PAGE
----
Berlin film festival aims for cutting edge in 2012
By Mike Collett-White
BERLIN (Reuters) - The Berlin film festival, which last year set Iranian drama "A Separation" on the path to global fame, has selected an edgier line-up than normal in 2012 with several up-and-coming directors in the main competition.
The risk of showcasing unproven talent this year would be worth it if it helped Berlin shake off a reputation for being more conservative in its programming than rival film festivals, critics said.
The annual cinema showcase, during which hundreds of features, shorts and documentaries screen in theatres across the city, opens on Thursday with the world premiere of "Farewell My Queen" starring Diane Kruger as Marie Antoinette.
"It is interesting that there seem to be more young directors who are only presenting their second works," said Variety film critic Jay Weissberg, a Berlin veteran. "It could mean that Berlin may be trying to be more cutting edge."
That said, he described the choice of films in competition and various smaller sidebar events this year as "underwhelming" overall, although the movies themselves may prove to be better than they appeared on paper.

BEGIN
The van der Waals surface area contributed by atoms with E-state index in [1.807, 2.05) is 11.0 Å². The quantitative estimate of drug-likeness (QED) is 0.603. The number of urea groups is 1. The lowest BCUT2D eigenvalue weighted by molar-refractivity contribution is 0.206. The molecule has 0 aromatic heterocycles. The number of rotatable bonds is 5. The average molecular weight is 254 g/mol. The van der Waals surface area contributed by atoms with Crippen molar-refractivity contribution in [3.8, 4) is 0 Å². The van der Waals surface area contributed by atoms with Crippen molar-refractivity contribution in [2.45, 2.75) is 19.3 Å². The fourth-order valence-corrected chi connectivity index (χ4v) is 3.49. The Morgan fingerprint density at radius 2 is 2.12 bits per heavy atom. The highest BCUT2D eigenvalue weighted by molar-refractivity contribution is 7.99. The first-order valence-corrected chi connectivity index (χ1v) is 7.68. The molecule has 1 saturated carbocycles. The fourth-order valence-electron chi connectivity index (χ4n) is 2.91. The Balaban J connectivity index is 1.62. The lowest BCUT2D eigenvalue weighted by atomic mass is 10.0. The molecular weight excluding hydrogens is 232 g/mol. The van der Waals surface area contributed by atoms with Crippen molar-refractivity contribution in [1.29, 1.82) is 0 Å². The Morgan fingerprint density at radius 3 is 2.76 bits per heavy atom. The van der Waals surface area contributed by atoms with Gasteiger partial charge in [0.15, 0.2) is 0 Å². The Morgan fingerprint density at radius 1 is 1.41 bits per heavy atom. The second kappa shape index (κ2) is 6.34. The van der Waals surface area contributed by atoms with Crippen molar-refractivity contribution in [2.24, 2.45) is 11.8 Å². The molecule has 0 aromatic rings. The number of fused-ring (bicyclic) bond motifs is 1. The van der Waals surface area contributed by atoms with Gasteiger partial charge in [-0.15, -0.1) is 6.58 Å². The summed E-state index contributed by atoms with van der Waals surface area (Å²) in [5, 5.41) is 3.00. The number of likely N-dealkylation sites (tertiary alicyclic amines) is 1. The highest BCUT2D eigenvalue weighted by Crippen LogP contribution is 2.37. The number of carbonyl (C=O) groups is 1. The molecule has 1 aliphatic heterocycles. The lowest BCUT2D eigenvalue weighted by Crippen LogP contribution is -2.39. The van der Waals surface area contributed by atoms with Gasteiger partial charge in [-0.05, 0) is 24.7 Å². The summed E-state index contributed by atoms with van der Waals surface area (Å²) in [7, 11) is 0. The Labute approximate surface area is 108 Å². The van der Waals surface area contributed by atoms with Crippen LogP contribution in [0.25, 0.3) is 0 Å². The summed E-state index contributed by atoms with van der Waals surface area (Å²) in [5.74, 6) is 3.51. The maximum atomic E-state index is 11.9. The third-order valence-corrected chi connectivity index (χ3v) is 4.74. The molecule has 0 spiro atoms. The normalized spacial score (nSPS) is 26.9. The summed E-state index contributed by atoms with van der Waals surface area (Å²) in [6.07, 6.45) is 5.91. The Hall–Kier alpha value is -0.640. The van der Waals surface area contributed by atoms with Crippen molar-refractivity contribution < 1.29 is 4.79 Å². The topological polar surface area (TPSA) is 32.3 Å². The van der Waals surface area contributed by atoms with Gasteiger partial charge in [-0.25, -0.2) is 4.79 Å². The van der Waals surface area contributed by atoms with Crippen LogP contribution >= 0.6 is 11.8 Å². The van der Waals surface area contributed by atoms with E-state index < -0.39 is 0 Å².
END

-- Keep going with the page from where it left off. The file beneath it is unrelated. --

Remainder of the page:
Berlin organizers led by festival director Dieter Kosslick will be happy if this year's festival can uncover another "hidden" gem of world cinema after it awarded A Separation the Golden Bear for best picture in 2011.
The media attention that came with it launched the searing commentary on modern Iranian life on a path to international recognition including a Golden Globe and two Oscar nominations.
Underlining Berlin's global reach, the Golden Bear went to Turkish film "Honey" in 2010, Peru's "The Milk of Sorrow" in 2009, Brazil's "The Elite Squad" in 2008, China's "Tuya's Marriage" in 2007 and Bosnia's "Grbavica" in 2006. Continued...